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Ozymandias expresses to us that possessions do not mean immortality

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Introduction

Ozymandias expresses to us that possessions do not mean immortality. Percy Shelley uses lots of imagery and irony to get his point across throughout the poem. In drawing these vivid and ironic pictures in our minds, Shelley explains that no one lives forever, and neither do their possessions. Shelley expresses this poem's moral through a vivid and ironic picture: "On the pedestal of the statue, there are these words, 'My name is Ozymandias, king of kings: Look on my works, ye Mighty, and despair!'"(10-11). However, all that surrounds the statue is a desert. This poem is written to express to us that possessions don't mean immortality, the king who seemed to think that his kingdom would remain under his statue's arrogant gaze forever, ironically teaches us this through his epitaph. ...read more.

Middle

This poem is basically divided into two parts: the first eight lines and the last six lines. The first eight lines are describing an ancient decayed sculpture seen by a traveler. The last six lines however talk about the words on the pedestal and the desolate surroundings. He contrasts the great sculpture with the surrounding emptiness, which brings a stronger feeling to the poem. When Shelley writes about the "sneer of cold command" (5), you can imagine a very conceited, arrogant pharaoh, commanding his people building this great vast statue hoping his power would be eternal. And when this great piece of work is done, he demands to put such words on the pedestal: "My name is Ozymandias, king of kings. ...read more.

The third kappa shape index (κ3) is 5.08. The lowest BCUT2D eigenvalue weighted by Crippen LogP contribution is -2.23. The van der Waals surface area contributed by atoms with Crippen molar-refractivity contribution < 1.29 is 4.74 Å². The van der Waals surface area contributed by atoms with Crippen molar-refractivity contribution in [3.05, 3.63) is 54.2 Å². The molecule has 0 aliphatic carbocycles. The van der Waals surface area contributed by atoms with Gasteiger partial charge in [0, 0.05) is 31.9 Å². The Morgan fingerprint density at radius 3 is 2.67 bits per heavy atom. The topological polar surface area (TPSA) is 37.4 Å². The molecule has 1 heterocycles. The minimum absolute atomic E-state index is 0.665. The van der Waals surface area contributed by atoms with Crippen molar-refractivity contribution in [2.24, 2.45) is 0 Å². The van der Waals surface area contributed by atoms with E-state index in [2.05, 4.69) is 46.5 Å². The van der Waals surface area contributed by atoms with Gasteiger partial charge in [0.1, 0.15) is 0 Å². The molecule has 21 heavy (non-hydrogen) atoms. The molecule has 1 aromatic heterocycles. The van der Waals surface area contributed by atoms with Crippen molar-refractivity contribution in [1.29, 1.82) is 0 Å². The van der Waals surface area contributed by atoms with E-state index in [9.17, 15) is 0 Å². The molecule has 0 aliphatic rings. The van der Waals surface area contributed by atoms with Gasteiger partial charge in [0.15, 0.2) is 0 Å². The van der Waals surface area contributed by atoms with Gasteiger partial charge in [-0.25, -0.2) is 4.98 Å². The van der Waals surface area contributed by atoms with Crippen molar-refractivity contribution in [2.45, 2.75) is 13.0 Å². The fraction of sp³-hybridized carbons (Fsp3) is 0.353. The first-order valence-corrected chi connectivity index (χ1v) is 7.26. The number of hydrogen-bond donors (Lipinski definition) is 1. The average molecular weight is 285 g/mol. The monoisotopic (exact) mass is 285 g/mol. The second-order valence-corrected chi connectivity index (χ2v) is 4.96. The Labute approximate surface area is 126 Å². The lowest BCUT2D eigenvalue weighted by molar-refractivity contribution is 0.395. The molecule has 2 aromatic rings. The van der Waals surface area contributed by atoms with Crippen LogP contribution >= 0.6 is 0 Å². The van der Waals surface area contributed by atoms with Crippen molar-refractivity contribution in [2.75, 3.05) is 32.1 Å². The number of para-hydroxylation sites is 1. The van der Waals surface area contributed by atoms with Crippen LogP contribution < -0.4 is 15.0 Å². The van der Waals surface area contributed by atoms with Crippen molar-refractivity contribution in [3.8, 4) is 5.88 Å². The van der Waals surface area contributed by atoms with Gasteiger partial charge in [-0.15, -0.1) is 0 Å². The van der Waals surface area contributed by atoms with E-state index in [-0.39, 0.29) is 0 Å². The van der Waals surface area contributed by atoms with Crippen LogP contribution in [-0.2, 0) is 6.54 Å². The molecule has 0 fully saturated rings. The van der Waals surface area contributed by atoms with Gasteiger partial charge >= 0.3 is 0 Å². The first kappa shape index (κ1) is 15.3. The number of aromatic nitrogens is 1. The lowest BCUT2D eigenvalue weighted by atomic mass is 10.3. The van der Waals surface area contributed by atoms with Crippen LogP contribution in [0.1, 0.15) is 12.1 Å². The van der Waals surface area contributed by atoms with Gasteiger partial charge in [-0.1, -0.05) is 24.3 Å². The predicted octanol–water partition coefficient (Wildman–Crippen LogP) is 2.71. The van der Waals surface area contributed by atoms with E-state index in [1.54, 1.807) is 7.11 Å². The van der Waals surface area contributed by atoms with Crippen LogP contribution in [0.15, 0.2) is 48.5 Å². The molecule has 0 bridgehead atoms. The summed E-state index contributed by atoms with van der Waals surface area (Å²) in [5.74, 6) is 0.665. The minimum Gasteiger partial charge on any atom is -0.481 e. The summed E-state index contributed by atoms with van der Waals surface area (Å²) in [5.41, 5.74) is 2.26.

Conclusion

When the next sentence comes with "Nothing beside remains" (12), Shelley is trying to tell us that no one lives forever, and nor do their possessions. In the poem, this pharaoh thought that even if he past away, his kingdom, power and possessions would still remain the same, and forever this way. But in reality, it's impossible. Like the poem said, the king's work became nothing, only a shattered statue with legs and head left, lying in the desert. Shelley put a clear image in all our minds when he talked about the power and desires of this mighty king. All Ozymandias wanted was immortality. This king thought he and his kingdom would live forever, but neither people nor their possessions live forever. ...read more.

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